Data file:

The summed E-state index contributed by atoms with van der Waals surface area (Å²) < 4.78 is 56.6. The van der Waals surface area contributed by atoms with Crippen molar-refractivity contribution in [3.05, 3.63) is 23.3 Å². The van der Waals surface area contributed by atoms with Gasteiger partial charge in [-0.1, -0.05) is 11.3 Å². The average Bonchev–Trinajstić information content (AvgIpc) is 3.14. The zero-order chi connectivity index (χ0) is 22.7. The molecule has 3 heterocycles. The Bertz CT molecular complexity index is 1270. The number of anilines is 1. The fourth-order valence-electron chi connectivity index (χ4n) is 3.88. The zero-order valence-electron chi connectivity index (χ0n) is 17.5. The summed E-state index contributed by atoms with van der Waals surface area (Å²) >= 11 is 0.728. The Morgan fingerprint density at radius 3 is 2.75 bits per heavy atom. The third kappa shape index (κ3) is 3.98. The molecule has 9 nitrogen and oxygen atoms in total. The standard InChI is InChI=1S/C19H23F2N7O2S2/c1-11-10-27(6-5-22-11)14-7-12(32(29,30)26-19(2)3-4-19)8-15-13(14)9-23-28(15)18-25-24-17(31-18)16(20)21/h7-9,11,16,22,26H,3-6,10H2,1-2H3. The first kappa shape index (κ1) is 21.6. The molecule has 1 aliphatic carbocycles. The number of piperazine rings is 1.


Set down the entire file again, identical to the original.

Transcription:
The summed E-state index contributed by atoms with van der Waals surface area (Å²) < 4.78 is 56.6. The van der Waals surface area contributed by atoms with Crippen molar-refractivity contribution in [3.05, 3.63) is 23.3 Å². The van der Waals surface area contributed by atoms with Gasteiger partial charge in [-0.1, -0.05) is 11.3 Å². The average Bonchev–Trinajstić information content (AvgIpc) is 3.14. The zero-order chi connectivity index (χ0) is 22.7. The molecule has 3 heterocycles. The Bertz CT molecular complexity index is 1270. The number of anilines is 1. The fourth-order valence-electron chi connectivity index (χ4n) is 3.88. The zero-order valence-electron chi connectivity index (χ0n) is 17.5. The summed E-state index contributed by atoms with van der Waals surface area (Å²) >= 11 is 0.728. The Morgan fingerprint density at radius 3 is 2.75 bits per heavy atom. The third kappa shape index (κ3) is 3.98. The molecule has 9 nitrogen and oxygen atoms in total. The standard InChI is InChI=1S/C19H23F2N7O2S2/c1-11-10-27(6-5-22-11)14-7-12(32(29,30)26-19(2)3-4-19)8-15-13(14)9-23-28(15)18-25-24-17(31-18)16(20)21/h7-9,11,16,22,26H,3-6,10H2,1-2H3. The first kappa shape index (κ1) is 21.6. The molecule has 1 aliphatic carbocycles. The number of piperazine rings is 1.